The 46HX83 is a little difficult to set up, thanks to an onscreen menu that takes up almost the entire screen and won't go away while you make adjustments. This is too bad, as there are controls for just about every aspect of the picture. If you have the patience to make an adjustment, exit the menu, then go back in to readjust, you should be able to dial-in the image pretty well. There are three factory video presets, as well as a preference setting that you can adjust and save per input.
The front panel is hidden from view but contains just about every button you need to control the TV, including an auto convergence button (called TouchFocus). This works well, but, for that extra bit of precision, there's a 10-point manual convergence mode in the user menu. I don't know why people don't find it fun to converge a TV. (I also don't know why people think I'm weird.)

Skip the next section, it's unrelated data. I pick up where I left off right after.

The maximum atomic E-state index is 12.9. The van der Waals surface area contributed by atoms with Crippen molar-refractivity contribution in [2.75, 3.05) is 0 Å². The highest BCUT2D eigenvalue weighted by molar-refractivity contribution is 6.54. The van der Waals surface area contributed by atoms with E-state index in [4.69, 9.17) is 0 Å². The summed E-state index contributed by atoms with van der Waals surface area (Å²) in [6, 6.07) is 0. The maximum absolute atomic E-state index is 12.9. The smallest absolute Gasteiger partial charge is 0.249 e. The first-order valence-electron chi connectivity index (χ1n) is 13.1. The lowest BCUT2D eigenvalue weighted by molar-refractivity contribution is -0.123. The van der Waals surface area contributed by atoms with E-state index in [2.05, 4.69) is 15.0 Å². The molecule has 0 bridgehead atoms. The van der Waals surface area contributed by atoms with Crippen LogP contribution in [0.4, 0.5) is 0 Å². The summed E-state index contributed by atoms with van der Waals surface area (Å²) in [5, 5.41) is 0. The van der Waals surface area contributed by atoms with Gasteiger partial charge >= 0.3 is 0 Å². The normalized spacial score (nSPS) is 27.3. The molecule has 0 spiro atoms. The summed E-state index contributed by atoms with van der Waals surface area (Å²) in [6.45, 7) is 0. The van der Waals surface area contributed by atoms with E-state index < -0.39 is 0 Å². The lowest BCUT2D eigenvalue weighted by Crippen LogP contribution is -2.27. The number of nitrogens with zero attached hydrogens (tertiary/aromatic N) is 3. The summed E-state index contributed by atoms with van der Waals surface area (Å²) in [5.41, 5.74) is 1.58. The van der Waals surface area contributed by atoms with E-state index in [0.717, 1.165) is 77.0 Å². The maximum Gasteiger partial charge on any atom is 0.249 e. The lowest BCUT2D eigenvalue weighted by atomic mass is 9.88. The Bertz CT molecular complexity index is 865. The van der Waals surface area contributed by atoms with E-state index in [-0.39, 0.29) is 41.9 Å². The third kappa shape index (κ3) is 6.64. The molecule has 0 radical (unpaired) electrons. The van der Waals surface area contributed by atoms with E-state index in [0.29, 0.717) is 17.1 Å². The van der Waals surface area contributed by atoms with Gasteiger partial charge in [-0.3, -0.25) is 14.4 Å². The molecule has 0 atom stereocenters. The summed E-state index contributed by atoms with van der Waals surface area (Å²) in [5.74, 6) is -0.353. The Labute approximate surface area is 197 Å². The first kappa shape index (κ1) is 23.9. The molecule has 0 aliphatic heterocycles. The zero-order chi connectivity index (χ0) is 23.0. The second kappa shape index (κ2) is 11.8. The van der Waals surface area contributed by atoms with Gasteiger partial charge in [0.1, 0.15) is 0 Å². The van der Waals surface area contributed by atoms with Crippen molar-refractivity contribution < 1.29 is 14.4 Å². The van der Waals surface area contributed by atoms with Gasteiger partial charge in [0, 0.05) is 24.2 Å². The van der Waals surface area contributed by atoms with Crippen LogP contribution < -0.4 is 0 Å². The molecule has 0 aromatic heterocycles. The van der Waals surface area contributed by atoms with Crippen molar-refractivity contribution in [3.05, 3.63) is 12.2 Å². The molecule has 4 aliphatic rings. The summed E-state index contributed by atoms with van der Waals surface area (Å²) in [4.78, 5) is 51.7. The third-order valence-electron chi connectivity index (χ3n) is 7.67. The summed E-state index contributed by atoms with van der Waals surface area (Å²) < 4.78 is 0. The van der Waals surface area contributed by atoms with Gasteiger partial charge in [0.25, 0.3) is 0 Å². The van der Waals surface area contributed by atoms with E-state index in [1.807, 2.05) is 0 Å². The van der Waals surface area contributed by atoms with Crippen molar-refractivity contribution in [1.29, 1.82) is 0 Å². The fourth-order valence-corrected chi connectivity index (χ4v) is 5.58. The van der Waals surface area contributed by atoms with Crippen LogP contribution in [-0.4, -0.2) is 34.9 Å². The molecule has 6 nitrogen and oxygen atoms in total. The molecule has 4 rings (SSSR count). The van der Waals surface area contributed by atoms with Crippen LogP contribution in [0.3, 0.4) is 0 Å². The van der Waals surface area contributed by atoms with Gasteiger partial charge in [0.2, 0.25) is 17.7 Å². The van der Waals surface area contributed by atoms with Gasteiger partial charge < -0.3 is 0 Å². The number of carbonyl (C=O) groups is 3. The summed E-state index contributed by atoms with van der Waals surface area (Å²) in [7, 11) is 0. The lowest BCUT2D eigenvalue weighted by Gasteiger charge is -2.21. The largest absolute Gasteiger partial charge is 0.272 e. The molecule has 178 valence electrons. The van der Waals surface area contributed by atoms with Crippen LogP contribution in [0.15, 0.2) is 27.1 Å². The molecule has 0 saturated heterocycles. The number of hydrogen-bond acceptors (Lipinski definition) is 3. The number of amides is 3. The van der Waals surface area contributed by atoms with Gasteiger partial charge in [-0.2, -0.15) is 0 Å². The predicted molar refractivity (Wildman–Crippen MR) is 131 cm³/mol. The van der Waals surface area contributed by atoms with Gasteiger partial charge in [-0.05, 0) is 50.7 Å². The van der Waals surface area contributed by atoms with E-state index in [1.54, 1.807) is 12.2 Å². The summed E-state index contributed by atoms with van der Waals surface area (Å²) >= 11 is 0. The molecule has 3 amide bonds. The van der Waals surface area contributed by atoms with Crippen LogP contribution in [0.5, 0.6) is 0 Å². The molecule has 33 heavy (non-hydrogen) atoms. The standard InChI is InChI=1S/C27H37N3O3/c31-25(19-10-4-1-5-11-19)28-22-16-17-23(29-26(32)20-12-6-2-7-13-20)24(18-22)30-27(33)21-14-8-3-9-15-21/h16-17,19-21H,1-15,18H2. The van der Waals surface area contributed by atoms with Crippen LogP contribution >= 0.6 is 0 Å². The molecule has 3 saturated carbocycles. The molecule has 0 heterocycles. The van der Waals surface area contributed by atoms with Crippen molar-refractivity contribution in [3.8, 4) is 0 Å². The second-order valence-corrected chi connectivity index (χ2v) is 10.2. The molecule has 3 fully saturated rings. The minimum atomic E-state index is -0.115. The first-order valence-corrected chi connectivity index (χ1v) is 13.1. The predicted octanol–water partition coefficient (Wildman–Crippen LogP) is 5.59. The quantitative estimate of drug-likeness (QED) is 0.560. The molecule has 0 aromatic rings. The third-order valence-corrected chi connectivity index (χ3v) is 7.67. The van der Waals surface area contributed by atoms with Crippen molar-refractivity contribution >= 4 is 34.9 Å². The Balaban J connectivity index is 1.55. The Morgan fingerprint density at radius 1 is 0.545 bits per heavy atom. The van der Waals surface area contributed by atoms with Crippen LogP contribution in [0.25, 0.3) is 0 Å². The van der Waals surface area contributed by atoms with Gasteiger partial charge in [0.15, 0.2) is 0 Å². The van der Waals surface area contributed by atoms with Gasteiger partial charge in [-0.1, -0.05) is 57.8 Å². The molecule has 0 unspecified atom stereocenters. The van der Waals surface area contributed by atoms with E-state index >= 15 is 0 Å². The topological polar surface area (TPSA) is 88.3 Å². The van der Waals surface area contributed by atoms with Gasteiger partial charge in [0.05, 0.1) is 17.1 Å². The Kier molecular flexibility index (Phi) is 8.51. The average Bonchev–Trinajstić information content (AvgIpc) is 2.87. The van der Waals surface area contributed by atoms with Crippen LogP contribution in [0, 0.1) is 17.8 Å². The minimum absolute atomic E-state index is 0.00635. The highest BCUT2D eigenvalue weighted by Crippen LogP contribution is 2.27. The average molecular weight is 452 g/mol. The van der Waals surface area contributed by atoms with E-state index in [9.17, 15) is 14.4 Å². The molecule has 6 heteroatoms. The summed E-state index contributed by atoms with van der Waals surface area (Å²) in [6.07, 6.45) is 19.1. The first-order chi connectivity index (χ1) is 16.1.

There's one final setup item that you may not have considered: The TV's placement, at least vertically, is crucial. Due to its extremely directional lenticular screen, if you're not right in line with the 46HX83, brightness drops off considerably. Even a difference of a few inches up or down dramatically affects light output. Make sure that whatever you place the TV on puts the middle of the screen at eye level when you're sitting in your favorite chair.